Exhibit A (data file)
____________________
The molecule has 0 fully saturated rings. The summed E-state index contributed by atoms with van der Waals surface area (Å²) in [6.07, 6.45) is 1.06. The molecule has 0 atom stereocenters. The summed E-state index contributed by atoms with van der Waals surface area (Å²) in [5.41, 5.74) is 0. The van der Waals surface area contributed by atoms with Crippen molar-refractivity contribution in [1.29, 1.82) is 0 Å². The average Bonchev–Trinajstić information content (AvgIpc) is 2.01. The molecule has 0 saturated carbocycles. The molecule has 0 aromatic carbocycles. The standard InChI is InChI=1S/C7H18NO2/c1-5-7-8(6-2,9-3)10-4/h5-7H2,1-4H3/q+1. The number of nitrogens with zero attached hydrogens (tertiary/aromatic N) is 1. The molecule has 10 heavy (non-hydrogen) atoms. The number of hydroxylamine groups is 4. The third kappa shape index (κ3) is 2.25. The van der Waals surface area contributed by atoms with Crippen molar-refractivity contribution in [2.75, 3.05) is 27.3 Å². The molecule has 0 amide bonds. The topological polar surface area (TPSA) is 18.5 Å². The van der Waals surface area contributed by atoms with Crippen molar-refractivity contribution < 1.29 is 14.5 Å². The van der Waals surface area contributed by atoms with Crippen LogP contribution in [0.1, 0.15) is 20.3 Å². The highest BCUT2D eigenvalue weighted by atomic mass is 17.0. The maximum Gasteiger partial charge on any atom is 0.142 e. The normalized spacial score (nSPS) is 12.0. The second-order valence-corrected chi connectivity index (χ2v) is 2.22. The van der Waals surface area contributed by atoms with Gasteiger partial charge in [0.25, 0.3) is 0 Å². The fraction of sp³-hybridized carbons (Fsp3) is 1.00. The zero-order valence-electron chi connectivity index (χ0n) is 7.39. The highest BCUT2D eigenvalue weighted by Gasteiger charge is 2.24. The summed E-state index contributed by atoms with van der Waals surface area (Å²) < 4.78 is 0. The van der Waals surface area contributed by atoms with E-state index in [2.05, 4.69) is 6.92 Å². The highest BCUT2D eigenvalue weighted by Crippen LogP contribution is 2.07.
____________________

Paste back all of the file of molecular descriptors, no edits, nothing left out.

The molecule has 0 fully saturated rings. The summed E-state index contributed by atoms with van der Waals surface area (Å²) in [6.07, 6.45) is 1.06. The molecule has 0 atom stereocenters. The summed E-state index contributed by atoms with van der Waals surface area (Å²) in [5.41, 5.74) is 0. The van der Waals surface area contributed by atoms with Crippen molar-refractivity contribution in [1.29, 1.82) is 0 Å². The average Bonchev–Trinajstić information content (AvgIpc) is 2.01. The molecule has 0 saturated carbocycles. The molecule has 0 aromatic carbocycles. The standard InChI is InChI=1S/C7H18NO2/c1-5-7-8(6-2,9-3)10-4/h5-7H2,1-4H3/q+1. The number of nitrogens with zero attached hydrogens (tertiary/aromatic N) is 1. The molecule has 10 heavy (non-hydrogen) atoms. The number of hydroxylamine groups is 4. The third kappa shape index (κ3) is 2.25. The van der Waals surface area contributed by atoms with Crippen molar-refractivity contribution in [2.75, 3.05) is 27.3 Å². The molecule has 0 amide bonds. The topological polar surface area (TPSA) is 18.5 Å². The van der Waals surface area contributed by atoms with Crippen molar-refractivity contribution < 1.29 is 14.5 Å². The van der Waals surface area contributed by atoms with Crippen LogP contribution in [0.1, 0.15) is 20.3 Å². The highest BCUT2D eigenvalue weighted by atomic mass is 17.0. The maximum Gasteiger partial charge on any atom is 0.142 e. The normalized spacial score (nSPS) is 12.0. The second-order valence-corrected chi connectivity index (χ2v) is 2.22. The van der Waals surface area contributed by atoms with Gasteiger partial charge in [0.25, 0.3) is 0 Å². The fraction of sp³-hybridized carbons (Fsp3) is 1.00. The zero-order valence-electron chi connectivity index (χ0n) is 7.39. The highest BCUT2D eigenvalue weighted by Gasteiger charge is 2.24. The summed E-state index contributed by atoms with van der Waals surface area (Å²) < 4.78 is 0. The van der Waals surface area contributed by atoms with E-state index in [2.05, 4.69) is 6.92 Å². The highest BCUT2D eigenvalue weighted by Crippen LogP contribution is 2.07.